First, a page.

- The Washington Times - Sunday, December 30, 2001

ASSOCIATED PRESS
Forest Service Chief Dale N. Bosworth wants to simplify Clinton-era regulations governing millions of acres of federal forest and grasslands but finds himself caught between environmentalists and the timber industry two bookends on a long shelf that rarely meet.
Environmentalists believe President Bush's team is chipping away at hard-won forest safeguards. Timber industry representatives welcome relief from what they saw as an overzealous bureaucracy.
Mr. Bosworth, chief since last April, says layers of regulations governing the 192 million acres of federal forest and grasslands are so confusing that the national forests are in a state of "analysis paralysis" subject to endless planning and evaluating but little action, he said in an interview after eight months on the job.
He wants to make policies clear and regulations easier to understand. "I don't want them to add so much more process that they add to the gridlock that we are in already," Mr. Bosworth said.
But, in his changes, environmentalists see an erosion of his predecessor's natural resources agenda and new interest in boosting timber sales and developing pristine lands.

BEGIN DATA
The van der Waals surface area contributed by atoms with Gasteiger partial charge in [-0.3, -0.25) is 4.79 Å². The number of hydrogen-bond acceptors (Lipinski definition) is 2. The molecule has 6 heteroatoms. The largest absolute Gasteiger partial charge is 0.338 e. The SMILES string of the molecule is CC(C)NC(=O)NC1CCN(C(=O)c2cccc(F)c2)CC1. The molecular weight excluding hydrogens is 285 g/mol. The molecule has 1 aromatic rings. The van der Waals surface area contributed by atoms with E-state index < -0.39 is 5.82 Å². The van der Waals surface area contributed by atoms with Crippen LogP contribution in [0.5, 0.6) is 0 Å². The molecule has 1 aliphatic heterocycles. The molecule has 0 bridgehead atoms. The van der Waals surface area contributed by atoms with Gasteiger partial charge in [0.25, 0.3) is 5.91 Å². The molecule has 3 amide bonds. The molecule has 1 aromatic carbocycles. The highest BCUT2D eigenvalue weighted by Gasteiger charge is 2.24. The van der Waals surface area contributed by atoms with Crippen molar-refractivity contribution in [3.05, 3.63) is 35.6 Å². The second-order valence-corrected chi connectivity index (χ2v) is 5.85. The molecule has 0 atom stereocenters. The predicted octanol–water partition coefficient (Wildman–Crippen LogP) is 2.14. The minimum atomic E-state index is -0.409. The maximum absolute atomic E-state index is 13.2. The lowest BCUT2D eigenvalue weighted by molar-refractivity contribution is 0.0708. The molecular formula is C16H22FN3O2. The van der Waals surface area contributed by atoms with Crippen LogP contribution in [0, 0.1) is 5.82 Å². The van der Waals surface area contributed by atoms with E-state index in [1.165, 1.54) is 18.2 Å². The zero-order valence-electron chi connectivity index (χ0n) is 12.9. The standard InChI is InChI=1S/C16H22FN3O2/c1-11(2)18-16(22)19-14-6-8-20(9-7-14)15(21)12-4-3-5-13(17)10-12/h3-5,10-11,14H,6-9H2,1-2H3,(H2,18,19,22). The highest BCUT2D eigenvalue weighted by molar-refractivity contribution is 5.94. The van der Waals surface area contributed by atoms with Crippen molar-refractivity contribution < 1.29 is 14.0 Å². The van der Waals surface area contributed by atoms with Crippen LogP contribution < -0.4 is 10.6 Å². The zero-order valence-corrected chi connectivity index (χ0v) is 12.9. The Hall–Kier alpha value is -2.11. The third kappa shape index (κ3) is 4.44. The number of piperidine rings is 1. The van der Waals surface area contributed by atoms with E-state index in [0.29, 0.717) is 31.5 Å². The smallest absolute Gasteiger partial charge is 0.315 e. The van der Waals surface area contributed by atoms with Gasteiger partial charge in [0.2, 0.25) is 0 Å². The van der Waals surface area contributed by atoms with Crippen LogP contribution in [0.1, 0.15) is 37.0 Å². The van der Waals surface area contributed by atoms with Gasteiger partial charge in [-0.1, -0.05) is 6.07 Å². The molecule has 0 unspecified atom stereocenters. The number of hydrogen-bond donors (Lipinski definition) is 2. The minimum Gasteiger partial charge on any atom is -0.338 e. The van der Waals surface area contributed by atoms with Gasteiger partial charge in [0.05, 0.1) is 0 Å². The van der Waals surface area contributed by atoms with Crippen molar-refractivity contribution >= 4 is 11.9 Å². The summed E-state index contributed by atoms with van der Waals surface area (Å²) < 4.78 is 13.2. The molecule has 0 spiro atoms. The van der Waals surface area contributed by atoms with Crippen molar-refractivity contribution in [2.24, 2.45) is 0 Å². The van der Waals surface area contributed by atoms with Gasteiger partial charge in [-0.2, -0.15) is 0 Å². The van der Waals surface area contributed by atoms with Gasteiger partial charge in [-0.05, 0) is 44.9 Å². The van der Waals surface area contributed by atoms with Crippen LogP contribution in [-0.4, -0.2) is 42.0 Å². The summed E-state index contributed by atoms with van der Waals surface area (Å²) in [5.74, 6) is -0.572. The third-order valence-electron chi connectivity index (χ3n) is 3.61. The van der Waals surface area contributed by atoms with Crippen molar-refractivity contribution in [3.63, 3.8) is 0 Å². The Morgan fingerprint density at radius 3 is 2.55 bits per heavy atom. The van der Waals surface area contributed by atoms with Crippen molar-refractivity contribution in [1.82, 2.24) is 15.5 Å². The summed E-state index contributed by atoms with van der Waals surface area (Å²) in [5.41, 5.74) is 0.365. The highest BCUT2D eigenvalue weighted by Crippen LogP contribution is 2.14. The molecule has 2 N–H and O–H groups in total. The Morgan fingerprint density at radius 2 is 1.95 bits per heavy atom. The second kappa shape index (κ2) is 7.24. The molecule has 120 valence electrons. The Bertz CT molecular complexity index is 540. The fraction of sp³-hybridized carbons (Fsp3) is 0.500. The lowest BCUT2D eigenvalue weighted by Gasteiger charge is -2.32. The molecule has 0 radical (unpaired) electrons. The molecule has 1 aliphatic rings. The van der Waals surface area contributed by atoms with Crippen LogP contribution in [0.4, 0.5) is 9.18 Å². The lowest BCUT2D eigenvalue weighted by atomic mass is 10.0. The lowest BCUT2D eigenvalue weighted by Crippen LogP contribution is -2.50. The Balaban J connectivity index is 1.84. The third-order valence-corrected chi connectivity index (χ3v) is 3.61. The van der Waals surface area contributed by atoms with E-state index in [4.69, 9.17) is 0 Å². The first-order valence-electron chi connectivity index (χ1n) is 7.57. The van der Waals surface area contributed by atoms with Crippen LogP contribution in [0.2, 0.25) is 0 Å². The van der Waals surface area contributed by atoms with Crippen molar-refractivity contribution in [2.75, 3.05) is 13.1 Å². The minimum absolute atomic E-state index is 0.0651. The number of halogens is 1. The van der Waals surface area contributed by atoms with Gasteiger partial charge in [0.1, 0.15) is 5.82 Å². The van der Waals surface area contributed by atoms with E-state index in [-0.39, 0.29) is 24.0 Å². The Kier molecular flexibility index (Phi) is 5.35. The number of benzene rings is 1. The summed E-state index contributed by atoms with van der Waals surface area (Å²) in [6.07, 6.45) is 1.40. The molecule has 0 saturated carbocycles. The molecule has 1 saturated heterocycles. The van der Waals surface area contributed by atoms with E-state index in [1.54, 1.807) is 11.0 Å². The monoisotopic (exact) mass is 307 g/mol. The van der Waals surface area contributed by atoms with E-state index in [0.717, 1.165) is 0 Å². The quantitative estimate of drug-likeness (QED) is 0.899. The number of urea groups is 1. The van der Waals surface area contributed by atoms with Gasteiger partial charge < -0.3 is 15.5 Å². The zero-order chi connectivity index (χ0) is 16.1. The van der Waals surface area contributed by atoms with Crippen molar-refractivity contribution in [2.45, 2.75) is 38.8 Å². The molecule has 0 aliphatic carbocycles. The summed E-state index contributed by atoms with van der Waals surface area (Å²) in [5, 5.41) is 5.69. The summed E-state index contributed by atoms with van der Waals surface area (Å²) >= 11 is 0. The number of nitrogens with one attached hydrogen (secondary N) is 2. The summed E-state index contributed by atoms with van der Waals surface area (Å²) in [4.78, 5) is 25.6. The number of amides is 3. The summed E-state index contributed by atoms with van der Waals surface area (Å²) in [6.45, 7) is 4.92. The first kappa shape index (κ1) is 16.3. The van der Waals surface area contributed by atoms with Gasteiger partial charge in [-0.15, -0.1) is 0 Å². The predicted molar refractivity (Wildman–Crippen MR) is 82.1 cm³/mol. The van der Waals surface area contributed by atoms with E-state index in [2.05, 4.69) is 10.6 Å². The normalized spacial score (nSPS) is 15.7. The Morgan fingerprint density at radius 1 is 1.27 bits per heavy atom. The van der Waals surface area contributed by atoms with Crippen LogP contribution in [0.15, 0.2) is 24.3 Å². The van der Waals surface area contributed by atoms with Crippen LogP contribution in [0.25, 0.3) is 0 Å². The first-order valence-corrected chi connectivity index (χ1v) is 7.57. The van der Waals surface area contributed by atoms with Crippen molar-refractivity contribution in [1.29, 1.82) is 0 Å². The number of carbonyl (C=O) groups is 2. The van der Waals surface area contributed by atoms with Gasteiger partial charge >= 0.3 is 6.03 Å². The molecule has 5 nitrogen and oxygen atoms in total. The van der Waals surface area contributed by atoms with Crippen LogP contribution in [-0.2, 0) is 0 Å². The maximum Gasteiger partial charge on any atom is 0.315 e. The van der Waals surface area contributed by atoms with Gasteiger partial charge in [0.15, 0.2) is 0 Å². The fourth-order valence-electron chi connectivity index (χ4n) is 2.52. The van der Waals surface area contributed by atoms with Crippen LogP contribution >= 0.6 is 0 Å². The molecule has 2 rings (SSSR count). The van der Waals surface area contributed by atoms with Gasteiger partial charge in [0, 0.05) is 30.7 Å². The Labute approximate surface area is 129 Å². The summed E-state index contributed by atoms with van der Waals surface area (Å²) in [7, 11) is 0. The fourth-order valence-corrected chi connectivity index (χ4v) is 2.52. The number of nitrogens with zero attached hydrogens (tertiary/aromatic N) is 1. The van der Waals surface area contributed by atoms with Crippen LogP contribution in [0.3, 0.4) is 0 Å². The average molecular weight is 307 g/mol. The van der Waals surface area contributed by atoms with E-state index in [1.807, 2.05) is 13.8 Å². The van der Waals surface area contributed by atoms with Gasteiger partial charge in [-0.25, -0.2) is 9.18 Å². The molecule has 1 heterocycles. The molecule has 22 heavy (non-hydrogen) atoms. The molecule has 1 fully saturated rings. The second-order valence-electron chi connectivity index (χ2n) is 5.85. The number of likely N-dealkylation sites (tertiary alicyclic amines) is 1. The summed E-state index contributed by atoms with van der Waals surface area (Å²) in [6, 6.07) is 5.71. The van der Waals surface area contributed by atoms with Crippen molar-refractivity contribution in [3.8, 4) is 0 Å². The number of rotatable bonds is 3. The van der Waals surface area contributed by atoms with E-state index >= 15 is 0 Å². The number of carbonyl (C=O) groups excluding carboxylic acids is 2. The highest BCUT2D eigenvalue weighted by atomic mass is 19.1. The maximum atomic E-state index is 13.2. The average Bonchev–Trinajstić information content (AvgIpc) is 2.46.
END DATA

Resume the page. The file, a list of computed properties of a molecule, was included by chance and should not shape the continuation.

Mr. Bosworth and the Bush administration are revising three major policies:
The roadless rule, which protected more than 58 million acres of forest from most logging and road construction.
A transportation policy outlining the management of more than 383,000 miles of forest roads to reduce maintenance backlogs and protect undeveloped lands.
A set of regulations that guided local officials in writing 10- to 15-year forest management plans that could limit logging, skiing and other activities to protect ecosystems.
In each case, conservation groups contend these changes undermine important protections. Mr. Bosworth says the policies didn't work.
"Those things got all intertwined, and our folks in the field had an awful time trying to understand what it is we really wanted," he said.
The timber industry, on the other hand, is encouraged.
During the presidential campaign, industry executives got the Republican Party's attention with a $1.5 million fund-raiser in Portland, Ore. About a dozen timber company executives and industry lobbyists met in December last year with some of Mr. Bush's key natural resources officials to discuss land management policies.
The issues aren't new. Under a 1960 federal law, the Forest Service, an agency of the U.S. Department of Agriculture, must manage the land for many uses, including timber production, conservation and recreation.
Under former chief Mike Dombeck, the Forest Service received direction from Washington on the proper mix of uses. Mr. Bosworth and the timber industry believe such decisions are best made locally.


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